Please see the emergency contact information page in the case of a crisis.
- The Counseling Center – 410-617-2273
- Grassroots Suicide Hotline – 410-531-6677
- Baltimore Crisis Response Suicide Hotline – 410-752-2272
- First Call For Help Suicide Hotline (English & Spanish) 1-800-492-0618
- ULifeline National Suicide Prevention – 1-800-273-TALK (8255)
- Crisis Text Line – Text START to 741-741
Each day in the U.S., an average of three college students die from suicide. That’s three extended families, three constellations of friends, and three campuses forever changed by suicide.
The Loyola University community - students, staff, and faculty - can make a difference in preventing suicide and supporting students who are struggling. This Fall, The Counseling Center’s Public Health efforts focus on Suicide Prevention. The campaign shares information and resources to raise awareness about suicide, learning to recognize the warning signs of suicide, and how to get help for yourself or others.
Recognize the Warning Signs
While we cannot predict whether someone will attempt suicide, there are some warning signs to pay attention to:
- Talking about wanting to die
- Looking for ways to kill oneself
- Talking about feeling hopeless or having no purpose
- Talking about feeling trapped or being in unbearable pain
- Talking about being a burden to others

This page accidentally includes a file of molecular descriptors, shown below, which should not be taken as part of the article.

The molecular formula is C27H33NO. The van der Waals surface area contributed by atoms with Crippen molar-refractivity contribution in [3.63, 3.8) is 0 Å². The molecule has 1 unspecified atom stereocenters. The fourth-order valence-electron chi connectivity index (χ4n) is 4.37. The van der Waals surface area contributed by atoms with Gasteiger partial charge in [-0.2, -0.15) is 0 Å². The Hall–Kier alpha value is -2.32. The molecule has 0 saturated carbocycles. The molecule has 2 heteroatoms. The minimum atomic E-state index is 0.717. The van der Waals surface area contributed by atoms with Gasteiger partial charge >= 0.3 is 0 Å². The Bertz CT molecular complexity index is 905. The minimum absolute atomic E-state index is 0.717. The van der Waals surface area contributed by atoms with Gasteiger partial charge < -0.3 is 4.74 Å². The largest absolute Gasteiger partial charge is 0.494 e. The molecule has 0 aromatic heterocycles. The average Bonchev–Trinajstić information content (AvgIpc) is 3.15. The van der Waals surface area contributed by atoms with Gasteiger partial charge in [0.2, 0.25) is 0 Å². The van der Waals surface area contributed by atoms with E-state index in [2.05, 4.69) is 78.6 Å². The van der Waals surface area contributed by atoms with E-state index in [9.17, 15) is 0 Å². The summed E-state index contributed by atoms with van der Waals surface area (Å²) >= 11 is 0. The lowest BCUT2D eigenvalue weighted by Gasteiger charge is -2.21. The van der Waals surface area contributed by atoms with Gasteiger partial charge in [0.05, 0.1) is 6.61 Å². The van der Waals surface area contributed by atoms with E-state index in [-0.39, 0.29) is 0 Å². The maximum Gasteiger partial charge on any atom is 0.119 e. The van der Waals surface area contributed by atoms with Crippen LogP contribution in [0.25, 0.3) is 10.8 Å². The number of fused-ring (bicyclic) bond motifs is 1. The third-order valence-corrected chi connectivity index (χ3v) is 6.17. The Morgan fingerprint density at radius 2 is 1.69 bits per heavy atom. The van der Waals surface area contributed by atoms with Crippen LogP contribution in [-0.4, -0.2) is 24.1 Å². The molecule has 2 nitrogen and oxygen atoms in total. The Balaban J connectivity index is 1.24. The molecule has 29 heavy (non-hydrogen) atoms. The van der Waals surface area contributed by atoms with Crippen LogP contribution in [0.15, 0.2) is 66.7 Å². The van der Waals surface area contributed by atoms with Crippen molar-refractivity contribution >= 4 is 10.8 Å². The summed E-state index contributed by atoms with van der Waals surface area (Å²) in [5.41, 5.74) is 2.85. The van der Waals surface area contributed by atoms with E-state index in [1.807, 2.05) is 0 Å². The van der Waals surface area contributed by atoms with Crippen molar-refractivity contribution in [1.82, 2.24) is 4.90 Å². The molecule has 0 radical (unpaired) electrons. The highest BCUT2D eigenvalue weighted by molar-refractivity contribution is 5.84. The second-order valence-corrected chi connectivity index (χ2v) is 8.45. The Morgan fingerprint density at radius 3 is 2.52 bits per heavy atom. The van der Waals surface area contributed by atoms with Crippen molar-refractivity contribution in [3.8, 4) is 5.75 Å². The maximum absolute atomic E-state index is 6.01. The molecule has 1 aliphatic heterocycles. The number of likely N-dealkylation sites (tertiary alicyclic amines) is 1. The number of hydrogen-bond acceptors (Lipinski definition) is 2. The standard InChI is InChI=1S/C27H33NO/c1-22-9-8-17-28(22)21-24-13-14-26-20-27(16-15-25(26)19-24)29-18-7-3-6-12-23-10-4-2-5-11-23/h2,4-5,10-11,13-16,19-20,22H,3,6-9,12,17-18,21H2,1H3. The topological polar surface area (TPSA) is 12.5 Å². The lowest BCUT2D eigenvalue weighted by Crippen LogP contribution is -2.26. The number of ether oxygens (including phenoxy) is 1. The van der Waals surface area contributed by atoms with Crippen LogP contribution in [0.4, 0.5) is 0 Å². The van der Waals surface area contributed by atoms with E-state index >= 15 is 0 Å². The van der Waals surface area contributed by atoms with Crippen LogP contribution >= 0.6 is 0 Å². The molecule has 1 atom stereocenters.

- Increasing use of alcohol or drugs
- Acting anxious, agitated, or recklessly
- Sleeping too much or too little
- Withdrawing socially or becoming increasingly isolated
- Showing rage or talking about seeking revenge
- Displaying extreme mood swings
If you or someone you know is displaying these signs or making suicidal statements, contact The Counseling Center at 410-617-2273 or another Emergency Resource right away.
How To Get Help
If anyone you know, including yourself, is struggling with suicidal thoughts, get help immediately.
If it is during office hours, call the Counseling Center at 410-617-CARE (2273). For after hours support, call 410-617-5530. If you are with someone at risk and cannot get them to the Counseling Center, don’t leave them alone. Contact one of the above or the Department of Public Safety (410-617-5911) and stay with the person until help arrives.
Finally, if you are worried about a friend, a roommate, or yourself, visit us any weekday, 8:30 a.m.-5 p.m., in Humanities Center 150 (up the spiral steps in the turret, near the big curving bench), or check out our web page for Helping a Friend.
We Care. We’re here to help. Let’s Talk.
Helping a Friend
- Listen Attentively: Show you are actively engaged in the conversation through use of eye contact, nodding, and minimal encouragers (e.g. “Go on…,”).
- Reflective Communication: Restate or summarize what your friend is saying to demonstrate understanding (e.g., “It sounds like you are feeling…,” “I’m hearing that…”).
- Express Care/Concern: Demonstrate empathy, provide emotional support, and offer encouragement.
- Be Direct: Do not be afraid to ask about suicide. Asking about suicide does not cause suicide to occur. Bringing up the topic of suicide can provide an opportunity for someone to share about having suicidal thoughts that they may have kept hidden otherwise.
- Speak up and Seek Support: If you or someone you know are experiencing suicidal thoughts, seek immediate help by contacting the Counseling Center (410-617-2273), After-hours Crisis Line (410-617-5530), or 911. Express concern to your friend directly and the need to contact emergency supports to help ensure their safety and well-being. Stay with your friend until they are connected with emergency supports.
Follow @loyolamd_counselingcenter on Instagram for additional resources and information throughout the semester.